Global Disaster Preparedness: Coping with Earthquakes in Afghanistan

Earthquakes, flooding, and hurricanes can occur anywhere, and humans can make good decisions to lower the odds of hazards turning into disasters. Technology can assist in identifying the most effective investment locations for maximizing lifesaving efforts.

The devastation caused by the three 6.3 magnitude earthquakes in Afghanistan is due to the presence of centuries-old historic buildings and the continued use of old construction methods, such as clay bricks and unreinforced masonry. Engineers like the author focus on tangible decisions related to building construction, such as the amount and location of steel reinforcement. However, the devastation continues.

Replacing buildings is expensive, which is a daunting challenge for developing nations like Afghanistan, Morocco, and Syria, as well as developed nations like Turkey, Japan, and the United States. Despite this, thousands of engineers around the world are working and collaborating to make earthquakes less deadly.

The extent of damage done by an earthquake is determined by several factors, including magnitude, depth of the fault, and distance from the epicentre of the quake. An epicentre is the location on the Earth’s surface above the fault, where shaking is most intense, and buildings are more likely to collapse.

Multi-story buildings are more prone to collapse in earthquakes due to their lack of strength and stiffness. San Francisco, a densely populated Northern California city, began a mandatory retrofit program in 2013 to address this issue. Over 700 soft-story buildings have been retrofitted so far, with federal grants of up to $13,000 expected to accelerate progress.

Los Angeles followed suit in 2015, passing a law requiring retrofitting of both soft-story wood-framed and older concrete buildings prone to collapse. As of 2023, 69% of soft-story buildings in LA had been retrofitted. The cost of retrofitting a multi-unit apartment building in California costs between $60,000 and $130,000, while a typical single-family home in the U.S. starts as low as $3,000.

Communities outside the U.S. have also built better after earthquakes. In 2005, Kobe, Japan, experienced a major earthquake that resulted in over 5,000 fatalities and $200 billion in damage. Officials improved their building code using updated strengthening and stiffening techniques. In 2011, Christchurch, New Zealand, was devastated by two earthquakes that destroyed much of the downtown area. While many buildings didn’t collapse, many were damaged beyond repair, presenting an opportunity to focus on resilient construction.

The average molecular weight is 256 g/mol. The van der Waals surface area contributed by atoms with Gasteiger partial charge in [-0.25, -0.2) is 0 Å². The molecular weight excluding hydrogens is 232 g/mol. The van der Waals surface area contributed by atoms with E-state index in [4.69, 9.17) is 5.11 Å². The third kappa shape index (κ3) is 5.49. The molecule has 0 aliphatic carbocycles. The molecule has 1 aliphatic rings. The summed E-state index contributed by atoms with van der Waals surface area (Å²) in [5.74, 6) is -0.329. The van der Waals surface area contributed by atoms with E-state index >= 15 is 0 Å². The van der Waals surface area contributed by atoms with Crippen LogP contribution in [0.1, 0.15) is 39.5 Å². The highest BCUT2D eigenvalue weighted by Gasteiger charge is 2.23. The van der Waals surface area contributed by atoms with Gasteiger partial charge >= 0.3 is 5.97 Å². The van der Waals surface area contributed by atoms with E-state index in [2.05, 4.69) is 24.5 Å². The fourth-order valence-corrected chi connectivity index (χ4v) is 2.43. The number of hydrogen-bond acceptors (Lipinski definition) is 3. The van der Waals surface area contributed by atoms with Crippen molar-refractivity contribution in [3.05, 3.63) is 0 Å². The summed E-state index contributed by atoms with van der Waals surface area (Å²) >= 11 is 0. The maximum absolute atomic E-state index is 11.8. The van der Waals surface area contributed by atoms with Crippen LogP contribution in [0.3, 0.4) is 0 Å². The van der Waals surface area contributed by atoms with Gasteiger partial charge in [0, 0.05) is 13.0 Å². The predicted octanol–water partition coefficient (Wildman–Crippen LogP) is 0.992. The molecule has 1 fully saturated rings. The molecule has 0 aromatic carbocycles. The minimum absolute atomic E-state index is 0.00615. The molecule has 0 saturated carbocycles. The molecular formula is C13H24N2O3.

However, it remains to be seen how people and governments can determine the best investments to decrease exposure to natural hazards. The centre I co-direct, which brings together specialists from 14 universities, aims to measure a community’s resilience to natural hazards to enable them to plan for, absorb, and recover rapidly from hazards.

A policy directive during the Obama administration led to funds being focused on improving resilience throughout the U.S. The centre has developed a computer model called IN-CORE, which allows communities to measure the short- and long-term effects of “what if” scenarios on their households, social institutions, physical infrastructure, and local economy.

The system allows stakeholders to make resilience-informed decisions and measure the impacts on vulnerable populations. One example of using IN-CORE is the engagement with Salt Lake County, Utah, which is planning for a major earthquake. The system will help Salt Lake County determine which building retrofits will provide the most return on investment based on physical services, social services, and economic and population stability.

The IN-CORE Project aims to assist communities identified by the Federal Emergency Management Agency as Community Disaster Resilience Zones, which are areas in the U.S.The centre aims to provide socially equitable solutions to communities and regions worldwide most vulnerable to natural hazards and climate change.

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